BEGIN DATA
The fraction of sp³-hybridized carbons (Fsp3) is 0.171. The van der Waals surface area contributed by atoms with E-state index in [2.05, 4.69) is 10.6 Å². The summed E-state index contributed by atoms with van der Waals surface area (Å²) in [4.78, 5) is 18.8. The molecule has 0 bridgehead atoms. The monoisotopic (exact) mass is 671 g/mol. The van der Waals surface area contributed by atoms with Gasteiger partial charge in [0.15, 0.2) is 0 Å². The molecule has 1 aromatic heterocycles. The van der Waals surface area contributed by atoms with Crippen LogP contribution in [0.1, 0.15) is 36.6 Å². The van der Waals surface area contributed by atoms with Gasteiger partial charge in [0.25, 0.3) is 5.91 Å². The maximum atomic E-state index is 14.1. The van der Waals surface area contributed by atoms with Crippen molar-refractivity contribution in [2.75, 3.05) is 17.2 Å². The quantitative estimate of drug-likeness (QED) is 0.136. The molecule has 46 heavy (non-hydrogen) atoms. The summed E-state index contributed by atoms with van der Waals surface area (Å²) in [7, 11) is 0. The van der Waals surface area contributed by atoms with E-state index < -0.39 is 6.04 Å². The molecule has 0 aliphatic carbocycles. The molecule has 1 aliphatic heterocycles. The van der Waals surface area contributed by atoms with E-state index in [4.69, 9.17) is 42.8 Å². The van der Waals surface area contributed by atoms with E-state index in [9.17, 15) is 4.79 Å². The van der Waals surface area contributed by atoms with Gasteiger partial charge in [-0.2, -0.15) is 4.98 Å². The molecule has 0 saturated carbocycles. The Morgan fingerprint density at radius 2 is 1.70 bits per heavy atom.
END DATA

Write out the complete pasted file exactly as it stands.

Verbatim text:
The fraction of sp³-hybridized carbons (Fsp3) is 0.171. The van der Waals surface area contributed by atoms with E-state index in [2.05, 4.69) is 10.6 Å². The summed E-state index contributed by atoms with van der Waals surface area (Å²) in [4.78, 5) is 18.8. The molecule has 0 bridgehead atoms. The monoisotopic (exact) mass is 671 g/mol. The van der Waals surface area contributed by atoms with Gasteiger partial charge in [0.15, 0.2) is 0 Å². The molecule has 1 aromatic heterocycles. The van der Waals surface area contributed by atoms with Crippen LogP contribution in [0.1, 0.15) is 36.6 Å². The van der Waals surface area contributed by atoms with Gasteiger partial charge in [0.25, 0.3) is 5.91 Å². The maximum atomic E-state index is 14.1. The van der Waals surface area contributed by atoms with Crippen molar-refractivity contribution in [2.75, 3.05) is 17.2 Å². The quantitative estimate of drug-likeness (QED) is 0.136. The molecule has 46 heavy (non-hydrogen) atoms. The summed E-state index contributed by atoms with van der Waals surface area (Å²) in [7, 11) is 0. The van der Waals surface area contributed by atoms with E-state index < -0.39 is 6.04 Å². The molecule has 0 aliphatic carbocycles. The molecule has 1 aliphatic heterocycles. The van der Waals surface area contributed by atoms with E-state index in [4.69, 9.17) is 42.8 Å². The van der Waals surface area contributed by atoms with E-state index in [9.17, 15) is 4.79 Å². The van der Waals surface area contributed by atoms with Gasteiger partial charge in [-0.2, -0.15) is 4.98 Å². The molecule has 0 saturated carbocycles. The Morgan fingerprint density at radius 2 is 1.70 bits per heavy atom.